Welcome (Céad Míle Fáilte!) to Small-leaved Shamrock

Sunday, October 28, 2007

Is this where my love of poetry comes from?

I was excited about my discovery that Cowhey derives from Ó Cobhthaigh, the Irish Gaelic surname which is most often anglicized as Coffey. It appeared that our Cowhey branch of the family was more than likely from County Cork, according to Irish Families: Their Names, Arms, and Origins.

Now a new discovery, thanks to a Griffith's Valuation index in the Irish Ancestors section of The Irish Times website: County Cork is only one of several places to look for our Cowey/Cowhey ancestors.

According to the site, Griffith's Valuation, published in between 1848 and 1864 to provide accurate information for tax purposes, lists every landholder and householder in Ireland. Supposedly Patrick Cowey arrived in the United States before this, around 1820, but relatives that he left behind in Ireland would more than likely be listed.

According to The Irish Times' index of the Cowhey surname in Griffith's Valuation, there were 10 total Cowheys at the time in Ireland - 1 in Cork and 9 in...Limerick! That's right, the birthplace of the famous satirical Limerick poetry, and also a place well-known for love of poetry in general. (You've got to love a place that loves poetry this much!)

Looking down the list of similar surnames, I learned the following about residences of possible related families in the mid-nineteenth century in Ireland:
  • Cowhey - 10 total households (1 in Cork, 9 in Limerick)
  • Cowey - 4 total households (1 in Clare, 3 in Galway)
  • Cowhy - 18 total households (14 in Cork, 1 in Limerick, 1 in Limerick City)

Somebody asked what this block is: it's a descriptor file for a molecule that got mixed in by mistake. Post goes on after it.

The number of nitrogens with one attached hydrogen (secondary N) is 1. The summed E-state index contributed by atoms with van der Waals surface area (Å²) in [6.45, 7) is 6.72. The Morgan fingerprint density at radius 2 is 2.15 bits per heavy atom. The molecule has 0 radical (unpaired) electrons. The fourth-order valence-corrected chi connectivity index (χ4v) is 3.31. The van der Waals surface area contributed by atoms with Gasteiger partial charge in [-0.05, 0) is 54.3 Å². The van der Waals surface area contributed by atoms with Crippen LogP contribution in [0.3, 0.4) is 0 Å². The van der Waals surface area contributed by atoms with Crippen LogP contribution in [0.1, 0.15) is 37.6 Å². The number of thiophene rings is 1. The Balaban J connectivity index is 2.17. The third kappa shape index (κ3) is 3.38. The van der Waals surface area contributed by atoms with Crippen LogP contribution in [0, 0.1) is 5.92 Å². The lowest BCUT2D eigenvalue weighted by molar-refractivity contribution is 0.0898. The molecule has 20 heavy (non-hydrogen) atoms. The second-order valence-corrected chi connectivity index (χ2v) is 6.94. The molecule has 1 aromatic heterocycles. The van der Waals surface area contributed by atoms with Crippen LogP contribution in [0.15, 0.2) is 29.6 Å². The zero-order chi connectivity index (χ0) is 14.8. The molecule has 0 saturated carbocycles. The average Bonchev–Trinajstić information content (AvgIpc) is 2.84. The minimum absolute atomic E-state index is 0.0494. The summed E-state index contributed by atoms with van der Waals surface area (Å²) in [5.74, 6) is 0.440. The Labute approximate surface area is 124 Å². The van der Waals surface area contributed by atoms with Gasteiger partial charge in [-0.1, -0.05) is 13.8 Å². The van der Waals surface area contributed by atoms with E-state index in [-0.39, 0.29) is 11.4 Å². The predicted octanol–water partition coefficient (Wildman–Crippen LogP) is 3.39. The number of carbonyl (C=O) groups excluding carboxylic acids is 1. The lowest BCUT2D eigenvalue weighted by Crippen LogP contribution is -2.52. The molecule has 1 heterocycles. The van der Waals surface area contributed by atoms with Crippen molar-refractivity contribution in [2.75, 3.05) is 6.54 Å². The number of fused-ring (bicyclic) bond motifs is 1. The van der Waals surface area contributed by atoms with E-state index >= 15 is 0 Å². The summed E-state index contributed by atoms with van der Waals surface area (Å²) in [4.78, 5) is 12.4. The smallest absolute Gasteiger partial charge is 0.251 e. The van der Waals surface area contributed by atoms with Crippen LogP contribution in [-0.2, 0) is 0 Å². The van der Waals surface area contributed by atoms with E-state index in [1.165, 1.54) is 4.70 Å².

• Cowhig - 20 total households (17 in Cork, 3 in Cork City)
  • Couhig - 5 total households (5 in Cork)
So it looks like the origins of our Cowhey family will most certainly be found in Munster, the southernmost of the four provinces of Ireland. An Old Gaelic dinnseanchas poem poetically describes Munster and the other kingdoms of Ireland (the dinnseanchas genre is poetry about Irish place names). Here is the English translation of the description of Munster in the poem Ard Ruide (Ruide Headland):
Munster in the south is the kingdom of music and the arts, of harpers, of skilled ficheall players and of skilled horsemen. The fairs of Munster were the greatest in all Ireland.
A wonderful place to claim as an ancestral home!


Colleen and Izzie said...

Oh I'm soooo glad I found your blog through a link on another blog! And I am VERY interested in your McCUE surname. I have two different McHUGH surnames on both sides of my family; the maternal was very possibly spelled McCUE. (Jenny/Jane who married a DOYLE in Luzerne County, PA). Stop by my blog at www.omchodoy.blogspot.com. I'd love to chat!

Lisa said...

Thanks for your message, Colleen. I've had trouble finding help with the McCue side of my family - it's nice to hear from someone with a possible connection...though who knows how far back in the family?

For more information on my McCue heritage, check out A Light That Shines Again, my blog about the Tierney and related families of County Tipperary, Ireland and Boston & Quincy, Massachusetts (including the McCues).

The blog address is http://www.tierneyhistory.blogspot.com.

Thanks again for commenting!


Related Posts with Thumbnails